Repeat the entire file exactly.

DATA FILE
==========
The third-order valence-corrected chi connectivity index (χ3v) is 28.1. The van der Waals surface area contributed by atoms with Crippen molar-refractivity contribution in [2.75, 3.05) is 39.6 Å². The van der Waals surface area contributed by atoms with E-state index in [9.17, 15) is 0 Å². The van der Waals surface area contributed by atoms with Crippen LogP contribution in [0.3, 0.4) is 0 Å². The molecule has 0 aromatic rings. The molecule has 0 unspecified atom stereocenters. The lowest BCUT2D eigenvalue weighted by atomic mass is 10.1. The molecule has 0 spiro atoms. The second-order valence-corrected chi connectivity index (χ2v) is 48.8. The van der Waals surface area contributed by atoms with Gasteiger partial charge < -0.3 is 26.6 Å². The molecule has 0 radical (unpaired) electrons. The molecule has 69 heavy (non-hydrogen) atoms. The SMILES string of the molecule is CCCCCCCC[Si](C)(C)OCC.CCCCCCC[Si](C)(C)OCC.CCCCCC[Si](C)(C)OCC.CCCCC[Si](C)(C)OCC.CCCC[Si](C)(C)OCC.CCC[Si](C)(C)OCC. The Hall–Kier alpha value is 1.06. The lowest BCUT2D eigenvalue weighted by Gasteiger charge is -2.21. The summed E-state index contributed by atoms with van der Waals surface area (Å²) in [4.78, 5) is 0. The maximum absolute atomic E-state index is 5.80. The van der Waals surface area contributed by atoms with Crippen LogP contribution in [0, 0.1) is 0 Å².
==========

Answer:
The third-order valence-corrected chi connectivity index (χ3v) is 28.1. The van der Waals surface area contributed by atoms with Crippen molar-refractivity contribution in [2.75, 3.05) is 39.6 Å². The van der Waals surface area contributed by atoms with E-state index in [9.17, 15) is 0 Å². The van der Waals surface area contributed by atoms with Crippen LogP contribution in [0.3, 0.4) is 0 Å². The molecule has 0 aromatic rings. The molecule has 0 unspecified atom stereocenters. The lowest BCUT2D eigenvalue weighted by atomic mass is 10.1. The molecule has 0 spiro atoms. The second-order valence-corrected chi connectivity index (χ2v) is 48.8. The van der Waals surface area contributed by atoms with Gasteiger partial charge < -0.3 is 26.6 Å². The molecule has 0 radical (unpaired) electrons. The molecule has 69 heavy (non-hydrogen) atoms. The SMILES string of the molecule is CCCCCCCC[Si](C)(C)OCC.CCCCCCC[Si](C)(C)OCC.CCCCCC[Si](C)(C)OCC.CCCCC[Si](C)(C)OCC.CCCC[Si](C)(C)OCC.CCC[Si](C)(C)OCC. The Hall–Kier alpha value is 1.06. The lowest BCUT2D eigenvalue weighted by Gasteiger charge is -2.21. The summed E-state index contributed by atoms with van der Waals surface area (Å²) in [4.78, 5) is 0. The maximum absolute atomic E-state index is 5.80. The van der Waals surface area contributed by atoms with Crippen LogP contribution in [0, 0.1) is 0 Å².